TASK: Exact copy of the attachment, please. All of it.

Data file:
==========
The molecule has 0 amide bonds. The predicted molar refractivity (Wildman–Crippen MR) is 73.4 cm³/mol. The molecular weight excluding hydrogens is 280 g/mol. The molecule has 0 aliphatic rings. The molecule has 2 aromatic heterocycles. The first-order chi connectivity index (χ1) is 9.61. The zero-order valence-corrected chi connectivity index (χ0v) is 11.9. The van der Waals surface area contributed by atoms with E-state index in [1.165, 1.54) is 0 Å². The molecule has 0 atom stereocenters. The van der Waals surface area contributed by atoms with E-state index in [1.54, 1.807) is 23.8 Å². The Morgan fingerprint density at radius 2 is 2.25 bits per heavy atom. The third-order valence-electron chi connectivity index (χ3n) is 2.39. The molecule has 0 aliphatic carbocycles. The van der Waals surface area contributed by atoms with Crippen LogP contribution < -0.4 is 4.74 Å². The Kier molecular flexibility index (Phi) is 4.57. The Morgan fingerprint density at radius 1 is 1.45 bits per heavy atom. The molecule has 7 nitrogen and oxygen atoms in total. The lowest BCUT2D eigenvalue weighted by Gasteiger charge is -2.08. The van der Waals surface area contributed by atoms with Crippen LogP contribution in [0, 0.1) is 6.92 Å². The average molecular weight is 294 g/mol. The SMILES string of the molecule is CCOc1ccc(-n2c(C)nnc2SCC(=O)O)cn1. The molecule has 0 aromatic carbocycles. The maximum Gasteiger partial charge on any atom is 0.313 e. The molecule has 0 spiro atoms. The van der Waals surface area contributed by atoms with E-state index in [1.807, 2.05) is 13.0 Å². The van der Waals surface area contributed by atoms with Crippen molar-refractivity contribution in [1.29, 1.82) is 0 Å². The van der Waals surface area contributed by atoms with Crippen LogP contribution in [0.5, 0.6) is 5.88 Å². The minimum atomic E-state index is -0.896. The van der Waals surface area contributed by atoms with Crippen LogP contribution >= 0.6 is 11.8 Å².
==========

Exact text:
The molecule has 0 amide bonds. The predicted molar refractivity (Wildman–Crippen MR) is 73.4 cm³/mol. The molecular weight excluding hydrogens is 280 g/mol. The molecule has 0 aliphatic rings. The molecule has 2 aromatic heterocycles. The first-order chi connectivity index (χ1) is 9.61. The zero-order valence-corrected chi connectivity index (χ0v) is 11.9. The van der Waals surface area contributed by atoms with E-state index in [1.165, 1.54) is 0 Å². The molecule has 0 atom stereocenters. The van der Waals surface area contributed by atoms with E-state index in [1.54, 1.807) is 23.8 Å². The Morgan fingerprint density at radius 2 is 2.25 bits per heavy atom. The third-order valence-electron chi connectivity index (χ3n) is 2.39. The molecule has 0 aliphatic carbocycles. The van der Waals surface area contributed by atoms with Crippen LogP contribution < -0.4 is 4.74 Å². The Kier molecular flexibility index (Phi) is 4.57. The Morgan fingerprint density at radius 1 is 1.45 bits per heavy atom. The molecule has 7 nitrogen and oxygen atoms in total. The lowest BCUT2D eigenvalue weighted by Gasteiger charge is -2.08. The van der Waals surface area contributed by atoms with Crippen LogP contribution in [0, 0.1) is 6.92 Å². The average molecular weight is 294 g/mol. The SMILES string of the molecule is CCOc1ccc(-n2c(C)nnc2SCC(=O)O)cn1. The molecule has 0 aromatic carbocycles. The maximum Gasteiger partial charge on any atom is 0.313 e. The molecule has 0 spiro atoms. The van der Waals surface area contributed by atoms with E-state index in [1.807, 2.05) is 13.0 Å². The van der Waals surface area contributed by atoms with Crippen molar-refractivity contribution in [1.29, 1.82) is 0 Å². The van der Waals surface area contributed by atoms with Crippen LogP contribution in [0.5, 0.6) is 5.88 Å². The minimum atomic E-state index is -0.896. The van der Waals surface area contributed by atoms with Crippen LogP contribution >= 0.6 is 11.8 Å².